Another way to advance DE&I efforts is to expand LGBTQIA board membership in companies. The Association of LGBTQ+ Corporate Directors estimates that on average, 0.6% of all seats of publicly listed companies are occupied by voluntary self-identified LGBTQIA persons. With half a percentage of all seats, LGBTQIA people are the most underrepresented group on U.S. boards, according to ISS Corporate Solutions, Inc. and Spencer Stuart. Out Leadership reported that, “Few, if any, Fortune 500 boards ask for LGBTQ+ metrics in their annual Director & Officer Questionnaire, and less than 0.4% of directors in the Fortune 500 are LGBTQ+.”


By having LGBTQIA board representation, top management is perceived to be supportive of LGBTQIA efforts, including VSIPs, and it indicates the company has mentors and allies for LGBTQIA persons inside the organization. By having mentors and allies, connections and networking can help to increase LGBTQIA employee retention.


Executive Order


In January 2023, the White House released two reports required by the June 2022 Executive Order 14075: Advancing Equality for Lesbian, Gay, Bisexual, Transgender, Queer, and Intersex Individuals: Federal Evidence Agenda on LGBTQI+Equity and Recommendations on the Best Practices for the Collection of Sexual Orientation and Gender Identity Data on Federal Statistical Surveys. Critical to these efforts is the establishment of ensuring privacy and confidentiality that includes safeguarding the privacy of employees who choose to voluntarily self-identify as LGBTQIA.


Within the Federal Evidence Agenda on LGBTQI+ Equity report are the following critical elements needed for data information guidelines collecting LGBTQIA, disabled, and veteran sexual orientation and gender identity (SOGI) data on company forms and other administrative contexts:


  • Ensure relevant data is collected and privacy protections are properly applied (ensure LGBTQIA self-voluntary identification isn’t used against them in any adverse manner);
  • Prevent adverse legal actions against using the data against intent for VSIP purposes;
  • Make responses voluntary;
  • Rely on self-attestation; and
  • Be consistent and intentional in efforts to collect and house such information within said entity.


The Biden administration has issued recommendations to agencies on collecting self-reported statistics on sexual orientation and gender identity under the 2022 executive order. The Federal Evidence Agenda on LGBTQI+ Equity report lists considerations for including such items on surveys, collecting and reporting the information, and safeguarding the data. Once an LGBTQIA employee has voluntarily made a disclosure to human resources or the appropriate office within a company, the most successful policies provide for ongoing communication between the employee and the employer. The executive order sets a “floor” in terms of protection against discrimination on the basis of sexual orientation or gender identity.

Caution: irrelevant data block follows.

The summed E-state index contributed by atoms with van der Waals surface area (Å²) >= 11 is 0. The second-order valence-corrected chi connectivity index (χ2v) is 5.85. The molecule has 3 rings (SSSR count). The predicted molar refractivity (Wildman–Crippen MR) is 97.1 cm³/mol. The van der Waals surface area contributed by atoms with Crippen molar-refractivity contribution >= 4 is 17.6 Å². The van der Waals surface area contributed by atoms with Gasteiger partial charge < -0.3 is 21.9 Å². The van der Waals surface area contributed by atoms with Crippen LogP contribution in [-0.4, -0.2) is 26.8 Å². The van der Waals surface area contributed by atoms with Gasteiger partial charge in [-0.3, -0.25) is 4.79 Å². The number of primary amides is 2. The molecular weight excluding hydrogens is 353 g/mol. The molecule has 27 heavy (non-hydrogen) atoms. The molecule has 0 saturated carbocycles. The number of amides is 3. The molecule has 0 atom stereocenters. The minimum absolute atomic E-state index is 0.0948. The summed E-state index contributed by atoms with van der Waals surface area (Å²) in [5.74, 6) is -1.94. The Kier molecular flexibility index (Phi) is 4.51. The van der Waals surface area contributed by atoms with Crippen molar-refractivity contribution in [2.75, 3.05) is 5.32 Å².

Once a VSIP has been created, organizations can then better develop mentorship and allyship programs that connect LGBTQIA employees with senior leaders or experienced professionals who can provide guidance and support. Companies can foster allyship within the organization by encouraging employees to be supportive advocates for LGBTQIA colleagues and ultimately connect to outside LGBTQIA communities for enhanced business development opportunities.


By monitoring and measuring LGBTQIA identification in reports like EEO-1, organized protocols can be used to track and measure progress. Collecting and analyzing DE&I data on the representation, engagement, and experiences of LGBTQIA employees can better identify areas for improvement and inform human capital decision-making processes. Overall, collaboration with companies and government agencies can better engage with industry groups, professional associations, and government agencies that promote LGBTQIA inclusion in the workplace.

For more on this subject, check out the Count Me In podcast Ep. 193: Diversifying Global Accounting Talent: Actionable Solutions for Progress.